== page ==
Instead what followed was not journalism but, as Jamelle Bouie accurately dubbed it, “theater criticism.” Fournier and Blake’s revulsion at the thought that some 20 percent of the country, in some fashion, fit into that basket is illustrative. Neither made any apparent attempt to investigate the claim. No polling data appears in either piece and no reasons are given for why the estimate is untrue. It simply can’t be true—even if the data says that it actually is.
To understand how truly bizarre this method of opining is, consider the following: Had polling showed that relatively few Trump supporters believe black people are lazy and criminally-inclined, if only a tiny minority of Trump supporters believed that Muslims should be banned from the country, if birtherism carried no real weight among them, would journalists decline to point this out as they excoriated her? Of course not. But the case against Clinton’s “basket of deplorables” is a triumph of style over substance, of clamorous white grievance over knowable facts.
This is what Andrew Breitbart, and his progeny, ultimately understood. What Shirley Sherrod did or did not do really didn’t matter. White racial grievance enjoys automatic credibility, and even when disproven, it is never disqualifying of its bearers. It is very difficult to imagine, for instance, a 9/11 truther, who happened to be black, becoming even a governor. And yet we live in an era in which the country’s leading birther might well be president. This fact certainly horrifies some of the same journalists who attacked Clinton this weekend. But what they have yet to come to grips with is that Donald Trump is a democratic phenomenon, and that there are actual people—not trolls under a bridge—whom he, and his prejudices against Latinos, Muslims, and blacks, represent.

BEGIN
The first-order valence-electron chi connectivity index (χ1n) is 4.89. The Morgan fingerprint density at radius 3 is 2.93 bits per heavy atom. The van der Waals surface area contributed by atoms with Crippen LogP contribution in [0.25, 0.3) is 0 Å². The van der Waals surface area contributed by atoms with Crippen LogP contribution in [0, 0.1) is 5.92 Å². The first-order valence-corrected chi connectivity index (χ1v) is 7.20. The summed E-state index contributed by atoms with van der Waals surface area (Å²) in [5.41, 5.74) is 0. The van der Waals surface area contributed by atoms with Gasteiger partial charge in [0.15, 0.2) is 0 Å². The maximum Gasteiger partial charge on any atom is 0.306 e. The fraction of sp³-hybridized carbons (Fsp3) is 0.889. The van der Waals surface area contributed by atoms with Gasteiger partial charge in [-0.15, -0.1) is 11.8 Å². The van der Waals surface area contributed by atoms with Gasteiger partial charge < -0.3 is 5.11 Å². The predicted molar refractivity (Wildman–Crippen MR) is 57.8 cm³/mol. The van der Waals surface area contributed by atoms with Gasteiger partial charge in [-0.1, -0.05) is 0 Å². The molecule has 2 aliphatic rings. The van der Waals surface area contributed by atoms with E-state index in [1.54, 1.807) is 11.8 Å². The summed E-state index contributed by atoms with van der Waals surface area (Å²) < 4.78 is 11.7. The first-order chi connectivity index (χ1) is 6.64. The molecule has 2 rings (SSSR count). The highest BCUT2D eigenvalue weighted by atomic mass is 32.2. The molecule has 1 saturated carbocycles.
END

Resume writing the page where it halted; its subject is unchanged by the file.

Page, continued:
I do not believe that journalists are so powerful as to disabuse this group of their beliefs. But there is something to be said for not contributing to an opportunistic ignorance. For much of this campaign journalists have attacked Hillary Clinton for being evasive and avoiding hard questioning from their ranks. And then the second Clinton is forthright and says something revealing, she is attacked—not for the substance of what she’s said—but simply for having said it. This hypocrisy carries a chilling implicit message: Lie to me. Lie to the country. Lie to everyone. This weekend was not just another misanalysis, it was a shocking betrayal of the journalistic mission which should urge the revelation of truth as opposed to the propagation of hot takes, Washington jargon, and politics-speak.
The shame reflects an ugly and lethal trend in this country’s history—an ever-present impulse to ignore and minimize racism, an aversion to calling it by its name. For nearly a century and a half, this country deluded itself into thinking that its greatest calamity, the Civil War, had nothing to do with one of its greatest sins, enslavement. It deluded itself in this manner despite available evidence to the contrary. Lynchings, pogroms, and plunder proceeded from this fiction. Writers, journalists, and educators embroidered a national lie, and thus a safe space for the violent tempers of those who needed to be white was preserved.